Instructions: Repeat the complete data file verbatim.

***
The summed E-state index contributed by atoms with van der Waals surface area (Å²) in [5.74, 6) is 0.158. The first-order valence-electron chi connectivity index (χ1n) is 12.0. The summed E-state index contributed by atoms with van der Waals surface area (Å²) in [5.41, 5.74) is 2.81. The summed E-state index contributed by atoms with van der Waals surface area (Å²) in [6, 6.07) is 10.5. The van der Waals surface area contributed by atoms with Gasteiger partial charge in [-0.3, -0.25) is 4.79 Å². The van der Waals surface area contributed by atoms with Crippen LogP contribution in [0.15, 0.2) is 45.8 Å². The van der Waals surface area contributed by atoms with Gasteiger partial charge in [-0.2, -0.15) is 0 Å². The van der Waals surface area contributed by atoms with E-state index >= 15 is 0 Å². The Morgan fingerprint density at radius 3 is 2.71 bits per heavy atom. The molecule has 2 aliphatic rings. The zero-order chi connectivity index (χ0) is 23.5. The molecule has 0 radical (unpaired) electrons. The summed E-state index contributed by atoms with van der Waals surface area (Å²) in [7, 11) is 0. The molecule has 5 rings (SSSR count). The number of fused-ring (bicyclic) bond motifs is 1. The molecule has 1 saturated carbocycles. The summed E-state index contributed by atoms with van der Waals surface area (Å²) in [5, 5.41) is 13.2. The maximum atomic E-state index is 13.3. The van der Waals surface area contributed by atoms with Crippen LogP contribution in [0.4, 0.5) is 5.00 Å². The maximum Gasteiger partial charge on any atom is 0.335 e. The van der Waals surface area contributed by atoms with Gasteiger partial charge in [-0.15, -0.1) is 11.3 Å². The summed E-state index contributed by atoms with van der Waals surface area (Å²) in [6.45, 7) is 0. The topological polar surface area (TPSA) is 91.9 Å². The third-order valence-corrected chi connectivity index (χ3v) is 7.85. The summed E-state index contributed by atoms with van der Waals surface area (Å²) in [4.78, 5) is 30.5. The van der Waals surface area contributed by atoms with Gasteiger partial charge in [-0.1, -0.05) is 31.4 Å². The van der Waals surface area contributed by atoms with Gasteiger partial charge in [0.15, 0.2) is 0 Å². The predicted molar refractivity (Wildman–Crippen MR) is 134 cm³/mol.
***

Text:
The summed E-state index contributed by atoms with van der Waals surface area (Å²) in [5.74, 6) is 0.158. The first-order valence-electron chi connectivity index (χ1n) is 12.0. The summed E-state index contributed by atoms with van der Waals surface area (Å²) in [5.41, 5.74) is 2.81. The summed E-state index contributed by atoms with van der Waals surface area (Å²) in [6, 6.07) is 10.5. The van der Waals surface area contributed by atoms with Gasteiger partial charge in [-0.3, -0.25) is 4.79 Å². The van der Waals surface area contributed by atoms with Crippen LogP contribution in [0.15, 0.2) is 45.8 Å². The van der Waals surface area contributed by atoms with Gasteiger partial charge in [-0.2, -0.15) is 0 Å². The van der Waals surface area contributed by atoms with E-state index >= 15 is 0 Å². The Morgan fingerprint density at radius 3 is 2.71 bits per heavy atom. The molecule has 2 aliphatic rings. The zero-order chi connectivity index (χ0) is 23.5. The molecule has 0 radical (unpaired) electrons. The summed E-state index contributed by atoms with van der Waals surface area (Å²) in [7, 11) is 0. The molecule has 5 rings (SSSR count). The number of fused-ring (bicyclic) bond motifs is 1. The molecule has 1 saturated carbocycles. The summed E-state index contributed by atoms with van der Waals surface area (Å²) in [5, 5.41) is 13.2. The maximum atomic E-state index is 13.3. The van der Waals surface area contributed by atoms with Crippen LogP contribution in [0.4, 0.5) is 5.00 Å². The maximum Gasteiger partial charge on any atom is 0.335 e. The van der Waals surface area contributed by atoms with Gasteiger partial charge in [-0.15, -0.1) is 11.3 Å². The summed E-state index contributed by atoms with van der Waals surface area (Å²) in [6.45, 7) is 0. The topological polar surface area (TPSA) is 91.9 Å². The third-order valence-corrected chi connectivity index (χ3v) is 7.85. The summed E-state index contributed by atoms with van der Waals surface area (Å²) in [4.78, 5) is 30.5. The van der Waals surface area contributed by atoms with Gasteiger partial charge in [-0.1, -0.05) is 31.4 Å². The van der Waals surface area contributed by atoms with Gasteiger partial charge in [0.15, 0.2) is 0 Å². The predicted molar refractivity (Wildman–Crippen MR) is 134 cm³/mol.